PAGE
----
December 27, 2018 | by Greg Marsicek, Energy Engineer, Seventhwave.
In the past, energy efficiency in commercial buildings was often dominated by the primary systems – envelope, lighting and HVAC. This was logical as these systems dominated the energy consumption of most commercial buildings. With technology and design advancements as well as code improvements, the energy end uses impacted by these systems (heating, cooling, lighting) have shrunk significantly – which means other end uses such as plug loads have become an increasing larger percentage of a building’s total energy use. In a standard office building of the past, plug loads may have contributed to 5-10% of the total building end use. For modern, more efficient office buildings, this number has increased to 20%. For high performance office buildings plug loads potentially could reach 40-50%. These trends all point to the importance of controlling plug loads in all modern buildings – especially those with high performance targets or net-zero goals.
What can be done? Is there hope? After visiting several office buildings in Minnesota and studying occupant’s workstations – the future looked grim. Space heaters? Check. Fans? Check. No computer power management settings? Check. But this presents an energy saving opportunity by controlling the plug loads at workstations. Recent improvements in plug load control technology has led to the tier 2 advanced power strip – a device that controls both the computer power settings and peripherals at a workstation.
This field study involved testing tier 2 advanced power strips by visiting three commercial office buildings in Minnesota and installing approximately 80 power strips. We measured energy usage for two months at the workstations – the first month without the tier 2 advanced power strip and the second month with the tier 2 advanced power strip. We wanted to quantify the energy savings of these devices. However, we also worked to summarize the other important aspects of these devices. How easily can they be implemented in a typical office building? Who should be involved in the implementation? Are they cost effective? Are users receptive to using these devices?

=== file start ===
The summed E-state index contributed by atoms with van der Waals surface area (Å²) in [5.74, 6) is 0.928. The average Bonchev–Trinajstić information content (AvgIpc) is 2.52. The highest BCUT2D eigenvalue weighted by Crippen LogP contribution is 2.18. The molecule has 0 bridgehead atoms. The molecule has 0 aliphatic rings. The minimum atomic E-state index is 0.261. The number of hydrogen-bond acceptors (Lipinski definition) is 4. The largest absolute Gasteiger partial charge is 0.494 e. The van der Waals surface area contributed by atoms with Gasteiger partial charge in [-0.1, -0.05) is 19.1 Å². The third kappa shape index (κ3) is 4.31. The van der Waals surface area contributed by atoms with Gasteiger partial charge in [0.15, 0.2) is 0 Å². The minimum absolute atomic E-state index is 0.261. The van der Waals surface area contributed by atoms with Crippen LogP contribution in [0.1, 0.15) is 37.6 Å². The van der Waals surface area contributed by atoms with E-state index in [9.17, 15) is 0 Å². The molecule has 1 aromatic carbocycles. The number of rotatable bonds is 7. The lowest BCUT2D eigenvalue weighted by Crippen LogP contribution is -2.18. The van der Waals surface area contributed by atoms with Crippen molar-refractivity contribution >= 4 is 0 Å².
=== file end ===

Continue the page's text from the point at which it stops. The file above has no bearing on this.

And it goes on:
Our research found that these devices can save on average 100 kWh at a workstation. This number is primarily driven by the computer power management aspect of the device – as the computer is the largest energy consumer at a workstation. In addition, workstations that are energy intense (those with large desktops) have larger energy savings. Another key aspect is how receptive were users to these devices? Our feedback survey found that typically users are not receptive to computer power management (whether it is implemented through a tier 2 advanced power strip or simply with the onboard Window’s settings). However, the energy savings potential makes continued efforts to improve acceptance worthwhile.
These devices are readily available on the market today. We found that it is critical that IT personnel are onboard with the implementation of these devices. In addition – having a champion in the office also increases the acceptance of these devices. The champion is often a supervisor or energy efficiency advocate within the company. This individual can help promote the benefit of the devices in addition to providing input on how to use the devices.